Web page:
Bangalore: Shouts of "Awaaz do, hum ek hain!" and "CAB go back!" rang through the air at Bangalore's Sir Puttanna Chetty Town Hall on December 15. Close to 2,000 people from all walks of life gathered to protest the passage of the Citizenship (Amendment) Bill (CAB) in the Parliament on December 11.
Now known as the Citizenship (Amendment) Act 2019 (CAA), it is an amendment to the Citizenship Act of 1955, which provides Hindu, Sikh, Buddhist, Jain, Parsi, and Christian minorities fleeing religious persecution, a path to Indian citizenship.
Under this amendment, migrants from Pakistan, Bangladesh, and Afghanistan, who entered India before December 31, 2014, will be eligible for naturalisation. It has also relaxed the residency requirements, reducing the term to six years instead of the previously stated 11.
However, it has been widely criticised for being discriminatory, since Muslim migrants and other minorities from regions such as Tibet, Sri Lanka, and Myanmar have been excluded. This is the first time religion has been used as an overt criterion for citizenship in India.
The CAA stirred up unrest across the northeastern states, which quickly swept across the country. Protests turned violent in the state of Assam, the epicentre of the agitation against the Act. As of December 15, five protestors in the state died as a result of police firing.
'Nyaya Beku'- Demands of justice at Bangalore Town Hall
In Bangalore, the majority of protestors at the Town Hall comprised students of Assamese origin. For these students, the fight is for their cultural identity. "We do not care about religion," said a student from Gauhati. "This Act is going to hamper the entire state. We do not want it in Assam at all," he said.
Such sentiments were not uncommon amongst the northeastern participants, many of whom believe that the CAA will motivate further immigration from Bangladesh into the onrtheast.
Assam, they say, will have to bear the brunt of this inevitable influx of migrants. "This is against the Assam Accord and everything we fought for," said another protestor.
Some raised concerns over the growing violence against protestors and the Internet shutdown imposed in the states of Assam and Tripura since December 11. "This is a new freedom struggle to be fought by us for our Constitutional Rights," said a young Assamese woman.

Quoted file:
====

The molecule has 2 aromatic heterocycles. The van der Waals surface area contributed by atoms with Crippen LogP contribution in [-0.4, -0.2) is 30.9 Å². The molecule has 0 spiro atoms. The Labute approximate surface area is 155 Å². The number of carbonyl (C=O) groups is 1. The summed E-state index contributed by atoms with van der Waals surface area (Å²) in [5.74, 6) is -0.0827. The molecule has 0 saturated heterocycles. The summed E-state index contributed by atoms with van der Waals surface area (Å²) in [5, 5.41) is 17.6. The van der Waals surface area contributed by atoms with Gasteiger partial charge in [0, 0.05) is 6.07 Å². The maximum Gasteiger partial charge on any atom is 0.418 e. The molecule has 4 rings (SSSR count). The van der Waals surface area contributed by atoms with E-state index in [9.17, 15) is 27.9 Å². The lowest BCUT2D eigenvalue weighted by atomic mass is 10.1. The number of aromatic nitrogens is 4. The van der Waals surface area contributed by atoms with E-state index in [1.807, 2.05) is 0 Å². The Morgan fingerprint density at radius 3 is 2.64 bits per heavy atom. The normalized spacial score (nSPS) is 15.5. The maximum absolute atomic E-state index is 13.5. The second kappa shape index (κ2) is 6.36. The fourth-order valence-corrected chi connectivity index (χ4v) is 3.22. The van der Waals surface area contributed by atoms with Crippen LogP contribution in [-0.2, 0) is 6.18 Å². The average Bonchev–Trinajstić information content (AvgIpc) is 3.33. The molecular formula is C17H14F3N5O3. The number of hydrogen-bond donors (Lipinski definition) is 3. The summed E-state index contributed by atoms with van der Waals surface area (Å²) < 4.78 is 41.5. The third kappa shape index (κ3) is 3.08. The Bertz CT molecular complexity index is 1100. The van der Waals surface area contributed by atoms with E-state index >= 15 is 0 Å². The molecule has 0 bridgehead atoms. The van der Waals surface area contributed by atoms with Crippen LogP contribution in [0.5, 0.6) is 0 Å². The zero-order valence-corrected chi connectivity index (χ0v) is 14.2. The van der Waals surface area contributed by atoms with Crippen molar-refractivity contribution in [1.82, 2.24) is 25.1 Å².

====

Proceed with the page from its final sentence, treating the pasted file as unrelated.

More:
Protestors at Town Hall
An argument presented by critics of the amendment Act is that it is in violation of the Assam Accord of 1986; the government had agreed to the identification and deportation of all refugees and migrants after March 25 1971. While Assam CM Sarbananda Sonowal said indigenous people would not be affected by a “small number of persecuted people” being granted Indian citizenship, the local people are not so sure.
The exclusionary language of the amendment Act has also widely drawn criticism from several factions. The amendment makes no mention of Muslim migrants from the countries mentioned or Sri Lankan Tamils who currently reside in India as refugees. (UNHCR records, as of 2017, state that over 67,000 Sri Lankan refugees remain in Indian camps, and a further 35,000 reside elsewhere within the country.)
A protestor reads a flyer detailing arguments against the CAA
On December 17, the Home Ministry released a statement saying the amended Act would not affect Indian citizens, “including Muslims.” However, many have voiced their fear, pointing out the failings of the implementation of the NRC in Assam.
According to the Intelligence Bureau, the immediate beneficiaries of the 2019 amendment include 31,313 refugees: 25,447 Hindus, 5,807 Sikhs, 55 Christians, two Buddhists and two Parsis.
“The reason the BJP (Bharatiya Janata Party) was voted to power in our state was because they gave us an assurance that the NRC (National Register of Citizens) would be implemented, removing any illegal immigrants from Assam,” said an Assamese protester in Bangalore, noting that the CAA has felt like “a stab in the backs” of the people of Assam.
A man holds up a shirt that reads 'We the People of India'
“There is so much unemployment already, our state has been neglected through the years. How are they going to provide these people a place to stay, and whose jobs will they be given?” another angry protestor said.
According to a press release by the SCNRC, a total of 3,30,27,661 people applied through 68,37,660 application forms. In all, 3,11,21,004 people were found eligible for inclusion. The remaining 19,06,657 have to appeal to Foreigners’ Tribunals.